For me, it was a sad day to see it go.  What price Progress.

MELITAS FORSTER                                      “MONDAYS WITH MELITAS”

The picture accompanying this story is of Aunt Mae’s Hill in San Juan Capistrano. It was above the State Hwy. on the east side at the bridge over San Juan Creek. It shows the road up to the site.  On the right of the home there is the free-standing 4-car garage.  In back, all those hills — you can see the path-like roads.  In the old days, that area is where Titán and I would travel on horseback, checking the fences.  Also where I learned to drive the 1923 Hupmobile.  The landscaping is being added at the time this picture was taken.

If you have any questions for me, please ask.

PDI_0054

7 Comments to “Mondays with Melitas – July 29, 2013”

  1. That road you see leading up to home is the one Charlie Free had to traverse in that ancient Pick-up. It had seen better days, and you know what — the color really matched Charlie’s “business” delivery clothes. The truck was a crappy old brownish sort of paint with lots of rusty places. Maybe it was really rusty, and I have been remembering that it was a shade of brown.

    Don’t forget —- if no one Replies to these Blogs, I am just going to give up “Mondays” and write stuff you won’t be able to read until you buy the book. Your friend, No love till you Reply. Melitas

  2. Dear Mena,

    I loved it all. It was sweet of you to tell us more about Charlie. I would have liked him. I also wish I could have attended just one of Aunt Mae’s parties. The food sounds amazing. Seeing the picture of Aunt Mae’s hill and home gave me an idea of where you spent your time with them. You must have had great times and adventures. Your life is enviable.

    Love,
    Maxine

  3. Dear Mena,

    Please know that I feel so bad that hardly anyone responds to your amazing stories. I can see why you don’t feel appreciated. Who wouldn’t want to read and comment on your memories? That being said, I hope you were serious about writing a book. I would buy and cherish it.
    I love you,
    Maxine

  4. Hi Melitas,
    I’m here in OR for the summer. I hope your ears haven’t been burning. I’ve been sharing some of your exploits with some of my friends. You are one of the most interesting people I know. I love you’re blogs. See you in October.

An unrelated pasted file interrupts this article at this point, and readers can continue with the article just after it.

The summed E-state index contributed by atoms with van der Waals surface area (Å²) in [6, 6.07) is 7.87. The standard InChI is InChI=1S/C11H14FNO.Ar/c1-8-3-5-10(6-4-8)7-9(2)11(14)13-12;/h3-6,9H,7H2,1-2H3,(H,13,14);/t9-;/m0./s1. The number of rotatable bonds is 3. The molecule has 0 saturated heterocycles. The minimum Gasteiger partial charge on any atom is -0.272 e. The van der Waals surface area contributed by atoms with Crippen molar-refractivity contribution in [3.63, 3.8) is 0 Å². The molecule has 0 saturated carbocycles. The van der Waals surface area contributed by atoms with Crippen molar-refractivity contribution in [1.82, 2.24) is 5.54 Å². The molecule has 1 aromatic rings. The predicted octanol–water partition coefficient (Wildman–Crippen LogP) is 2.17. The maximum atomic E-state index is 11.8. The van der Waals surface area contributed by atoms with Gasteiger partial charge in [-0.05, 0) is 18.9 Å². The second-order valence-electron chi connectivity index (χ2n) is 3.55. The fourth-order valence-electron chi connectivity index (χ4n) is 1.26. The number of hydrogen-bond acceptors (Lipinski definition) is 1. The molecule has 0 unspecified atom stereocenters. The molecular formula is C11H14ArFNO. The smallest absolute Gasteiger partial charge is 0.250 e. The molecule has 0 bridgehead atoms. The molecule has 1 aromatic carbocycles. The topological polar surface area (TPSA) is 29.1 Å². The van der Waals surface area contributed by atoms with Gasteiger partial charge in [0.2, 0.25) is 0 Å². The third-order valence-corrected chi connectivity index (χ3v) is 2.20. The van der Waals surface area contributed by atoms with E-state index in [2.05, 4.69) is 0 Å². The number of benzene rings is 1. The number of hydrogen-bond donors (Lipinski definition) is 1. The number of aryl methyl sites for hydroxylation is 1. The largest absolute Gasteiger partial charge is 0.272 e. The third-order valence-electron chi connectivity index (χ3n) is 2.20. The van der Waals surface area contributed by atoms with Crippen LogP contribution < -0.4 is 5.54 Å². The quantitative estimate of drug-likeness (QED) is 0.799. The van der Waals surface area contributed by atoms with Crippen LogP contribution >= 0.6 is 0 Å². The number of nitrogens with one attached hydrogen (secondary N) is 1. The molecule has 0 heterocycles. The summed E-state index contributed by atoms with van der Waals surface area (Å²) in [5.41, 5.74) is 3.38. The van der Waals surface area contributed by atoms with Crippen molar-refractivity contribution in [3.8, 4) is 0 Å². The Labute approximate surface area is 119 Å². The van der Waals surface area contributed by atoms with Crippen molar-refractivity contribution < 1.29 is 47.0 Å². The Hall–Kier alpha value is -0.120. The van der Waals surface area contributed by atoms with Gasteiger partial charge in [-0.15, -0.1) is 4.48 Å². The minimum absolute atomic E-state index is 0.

Jan

  5. Howdy Pretty Lady:
    What do you mean…NO one reads your blogs .. of course we do, ..especially when Tammy cracks the whip !!! Just kidding … how is the Warden’? Keep up the good work ..you fascinate me no end !!! Hugs

  6. Dear Melitas,

    I have been enjoying your blogs all along – but apologize for not leaving a reply. I really feel that we must work together to get that book published. I am so impressed that you have such a slant on an interesting bit of California History and heritage that very few people have in this day and age. Your recall of all these situations and people is wonderful. It makes me wish I could have met your cast of characters. I sure would have enjoyed being a guest at one of those dinner parties. Please keep doing your blog as it is inspiring me to start a type of blog – if only for my family.

    Thanks Melitas for being such a good role model for all of us in our writing. Its always fun to take a class with you.

    Cheers,
    Eileen

  7. Melitas.
    I enjoy reading your blog. When I first came to California,in 89, I read a book called “Men to move My Mountains” or something to that effect. It was about the settling of California. It was interesting, but not as interesting as your stories of what happened after that. I love to read your descriptions of your family and people you knew or grew up with. I am learning from your writing. Thank you for sharing your amazing life. Keep the stories coming.

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Tammy L. Coia is an AWA Affiliate, certified to lead workshops in the AWA method as described in Writing Alone & With Others by Pat Schneider, Oxford University Press.